workplace to be negotiable because in the circumstances presented such
 transportation of employees was incident to use of a Government vehicle
 for official purposes, and such transportation of employees was itself
 within the Government's interest as determined by the agency within its
 administrative discretion.  However, in the instant case, the record
 does not indicate that the proposed transportation of employees from
 work to their domicile is incident to an authorized use, but rather it
 appears to be the primary use.
 
    Based upon the foregoing, the Union's proposal is not within the duty
 to bargain under the Statute because it is contrary to law, i.e., 31
 U.S.C. 1344.
 
    Accordingly, pursuant to section 2424.10 of the Authority's Rules and
 Regulations, IT IS ORDERED that the Union's petition for review be, and
 it hereby is, dismissed.  /5/
 
    Issued, Washington, D.C., December 4, 1985.
 
                                       (s)---
                                       Henry B. Frazier III, Acting
                                       Chairman
                                       (s)---
                                       William J. McGinnis, Jr., Member
                                       FEDERAL LABOR RELATIONS AUTHORITY
 
 
 
 
 
 --------------- FOOTNOTES$ ---------------
 
 
 
    /1/ The Agency withdrew its allegation of nonnegotiability on one
 other proposal and the Union withdrew its appeal as to three other
 proposals.  These proposals therefore will not be considered further
 herein.
 
 
    /2/ 31 U.S.C. 1344 provides:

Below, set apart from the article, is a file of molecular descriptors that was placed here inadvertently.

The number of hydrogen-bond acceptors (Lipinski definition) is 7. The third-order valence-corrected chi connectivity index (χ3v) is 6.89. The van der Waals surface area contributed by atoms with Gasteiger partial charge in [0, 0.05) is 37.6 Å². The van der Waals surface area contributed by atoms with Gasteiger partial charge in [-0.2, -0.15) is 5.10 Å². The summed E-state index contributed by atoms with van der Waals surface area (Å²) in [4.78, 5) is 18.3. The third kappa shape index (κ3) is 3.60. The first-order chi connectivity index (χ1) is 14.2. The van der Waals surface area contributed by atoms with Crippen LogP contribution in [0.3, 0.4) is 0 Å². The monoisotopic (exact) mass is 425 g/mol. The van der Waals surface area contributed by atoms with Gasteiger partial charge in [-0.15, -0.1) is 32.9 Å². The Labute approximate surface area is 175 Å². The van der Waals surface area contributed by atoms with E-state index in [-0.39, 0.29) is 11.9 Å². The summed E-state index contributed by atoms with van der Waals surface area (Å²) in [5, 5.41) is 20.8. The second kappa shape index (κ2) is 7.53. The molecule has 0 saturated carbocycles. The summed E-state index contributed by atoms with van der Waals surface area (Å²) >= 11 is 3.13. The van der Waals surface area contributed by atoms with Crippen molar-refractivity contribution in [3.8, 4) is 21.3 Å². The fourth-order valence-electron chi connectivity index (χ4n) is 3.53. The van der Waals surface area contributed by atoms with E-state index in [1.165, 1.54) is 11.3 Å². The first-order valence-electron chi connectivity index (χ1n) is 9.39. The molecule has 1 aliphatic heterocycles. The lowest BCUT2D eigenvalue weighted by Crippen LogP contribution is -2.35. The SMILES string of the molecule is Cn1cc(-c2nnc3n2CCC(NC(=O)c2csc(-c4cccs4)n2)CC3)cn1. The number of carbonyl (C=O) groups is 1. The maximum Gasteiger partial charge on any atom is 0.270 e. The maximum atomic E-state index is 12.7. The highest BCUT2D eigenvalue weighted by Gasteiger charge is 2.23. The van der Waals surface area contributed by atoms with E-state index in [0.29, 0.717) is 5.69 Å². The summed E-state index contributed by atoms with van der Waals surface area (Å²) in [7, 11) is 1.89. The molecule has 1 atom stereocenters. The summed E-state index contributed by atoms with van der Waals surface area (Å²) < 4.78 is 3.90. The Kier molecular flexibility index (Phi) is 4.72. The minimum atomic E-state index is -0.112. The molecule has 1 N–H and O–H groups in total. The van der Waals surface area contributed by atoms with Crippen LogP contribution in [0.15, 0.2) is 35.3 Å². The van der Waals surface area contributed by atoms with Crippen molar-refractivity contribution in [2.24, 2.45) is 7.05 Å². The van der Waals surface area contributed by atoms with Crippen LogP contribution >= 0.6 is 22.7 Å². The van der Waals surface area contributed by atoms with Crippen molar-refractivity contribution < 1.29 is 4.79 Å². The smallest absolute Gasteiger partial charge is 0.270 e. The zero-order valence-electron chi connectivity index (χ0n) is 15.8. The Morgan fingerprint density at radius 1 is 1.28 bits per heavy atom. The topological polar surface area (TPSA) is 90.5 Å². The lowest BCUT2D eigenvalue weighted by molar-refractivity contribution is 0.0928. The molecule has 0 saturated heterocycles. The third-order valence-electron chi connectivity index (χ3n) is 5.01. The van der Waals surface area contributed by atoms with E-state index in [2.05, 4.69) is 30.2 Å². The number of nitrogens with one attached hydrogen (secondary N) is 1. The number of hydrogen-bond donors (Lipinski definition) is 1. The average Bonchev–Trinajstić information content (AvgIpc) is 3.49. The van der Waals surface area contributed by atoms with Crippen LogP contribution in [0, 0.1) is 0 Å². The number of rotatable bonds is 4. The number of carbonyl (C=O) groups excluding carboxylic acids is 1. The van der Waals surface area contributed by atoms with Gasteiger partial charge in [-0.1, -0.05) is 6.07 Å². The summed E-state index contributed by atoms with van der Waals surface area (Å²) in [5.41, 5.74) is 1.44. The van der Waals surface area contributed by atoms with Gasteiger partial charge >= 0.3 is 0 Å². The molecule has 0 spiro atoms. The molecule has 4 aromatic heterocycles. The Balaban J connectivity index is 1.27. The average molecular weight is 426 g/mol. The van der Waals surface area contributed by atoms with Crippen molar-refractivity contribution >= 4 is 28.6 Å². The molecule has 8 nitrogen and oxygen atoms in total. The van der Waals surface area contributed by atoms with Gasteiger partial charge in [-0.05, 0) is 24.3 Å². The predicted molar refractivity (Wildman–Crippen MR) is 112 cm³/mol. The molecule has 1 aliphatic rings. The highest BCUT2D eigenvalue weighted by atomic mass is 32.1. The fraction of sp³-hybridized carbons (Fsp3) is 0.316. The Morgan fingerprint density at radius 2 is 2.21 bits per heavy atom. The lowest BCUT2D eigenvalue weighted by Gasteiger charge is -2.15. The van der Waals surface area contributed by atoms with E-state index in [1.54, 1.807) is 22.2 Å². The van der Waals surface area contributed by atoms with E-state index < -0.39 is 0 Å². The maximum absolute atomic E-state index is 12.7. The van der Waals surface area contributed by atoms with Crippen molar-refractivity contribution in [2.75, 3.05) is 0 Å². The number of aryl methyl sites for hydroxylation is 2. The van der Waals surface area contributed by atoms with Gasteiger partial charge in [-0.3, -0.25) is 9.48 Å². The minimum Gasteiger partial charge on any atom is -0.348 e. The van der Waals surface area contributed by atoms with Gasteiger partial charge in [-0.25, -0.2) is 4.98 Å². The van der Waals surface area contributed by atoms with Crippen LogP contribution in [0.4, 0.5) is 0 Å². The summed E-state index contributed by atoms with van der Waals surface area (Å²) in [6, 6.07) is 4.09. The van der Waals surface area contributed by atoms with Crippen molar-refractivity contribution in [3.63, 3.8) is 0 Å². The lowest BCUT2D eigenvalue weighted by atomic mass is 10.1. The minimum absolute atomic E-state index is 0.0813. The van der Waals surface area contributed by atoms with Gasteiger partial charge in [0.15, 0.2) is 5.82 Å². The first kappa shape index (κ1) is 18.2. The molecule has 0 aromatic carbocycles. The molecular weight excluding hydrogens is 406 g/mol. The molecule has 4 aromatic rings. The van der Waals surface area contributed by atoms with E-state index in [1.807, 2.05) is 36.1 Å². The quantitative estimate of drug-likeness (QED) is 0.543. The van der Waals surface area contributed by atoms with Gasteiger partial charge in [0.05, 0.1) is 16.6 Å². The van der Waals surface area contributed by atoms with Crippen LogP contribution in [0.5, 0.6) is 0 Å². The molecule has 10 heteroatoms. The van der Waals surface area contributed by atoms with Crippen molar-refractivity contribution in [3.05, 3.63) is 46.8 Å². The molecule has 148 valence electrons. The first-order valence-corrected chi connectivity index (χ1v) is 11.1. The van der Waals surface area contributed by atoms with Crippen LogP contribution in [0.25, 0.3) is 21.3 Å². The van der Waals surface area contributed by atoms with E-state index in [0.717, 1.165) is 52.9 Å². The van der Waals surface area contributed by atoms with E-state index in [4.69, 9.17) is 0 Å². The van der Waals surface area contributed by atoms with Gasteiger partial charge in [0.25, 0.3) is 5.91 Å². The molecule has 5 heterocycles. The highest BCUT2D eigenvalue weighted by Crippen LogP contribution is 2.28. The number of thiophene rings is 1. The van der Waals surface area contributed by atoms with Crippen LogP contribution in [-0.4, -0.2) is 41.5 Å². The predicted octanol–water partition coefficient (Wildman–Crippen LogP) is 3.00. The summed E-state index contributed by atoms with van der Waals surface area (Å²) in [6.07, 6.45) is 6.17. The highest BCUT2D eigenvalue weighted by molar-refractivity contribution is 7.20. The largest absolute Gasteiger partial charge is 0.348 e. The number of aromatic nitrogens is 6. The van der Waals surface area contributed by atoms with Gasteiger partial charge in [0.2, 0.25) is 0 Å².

1344.  Passenger motor vehicle and aircraft use
 
          (a) Except as specifically provided by law, an appropriation
       may be expended to maintain, operate, and repair passenger motor
       vehicles or aircraft of the United States Government that are used
       only for an official purpose.  An official purpose does not
       include transporting officers or employees of the Government
       between their domiciles and places of employment except--
 
          (1) medical officers on out-patient medical service;  and
 
          (2) officers or employees performing field work requiring
       transportation between their domiciles and places of employment
       when the transportation is approved by the head of the agency.
 
          (b) This section does not apply to a motor vehicle or aircraft
       for the official use of-- (1) the President;
 
          (2) the heads of executive departments listed in section 101 of
       title 5;  or
 
          (3) principal diplomatic and consular officials
 
 
    /3/ According to the legislative history of the present statutory
 provision, the change from 31 U.S.C. 638a(c)(2) to 31 U.S.C. 1344 was
 made solely for the purpose of clarity and the elimination of
 unnecessary words.  H.R. Rep. No. 97-651, 97th Cong., 2d Sess. 68-69
 (1982), reprinted in 1982 U.S. Code Cong. & Ad.  News 1962-1963.
 
 
    /4/ See Comptroller General Decision B-210555.10 (August 19, 1985) in
 which the Comptroller General stated:
 
       In our decision in 62 Comp.Gen. 438 (1983), we concluded that some
       of our previous decisions interpreting 31 U.S.C. 1344 included
       "overly broad language which implied exceptions to the statutory
       prohibition which we did not intend." We then set out to restate
       the law as unequivocally as possible.  We held that unless certain
       narrow exceptions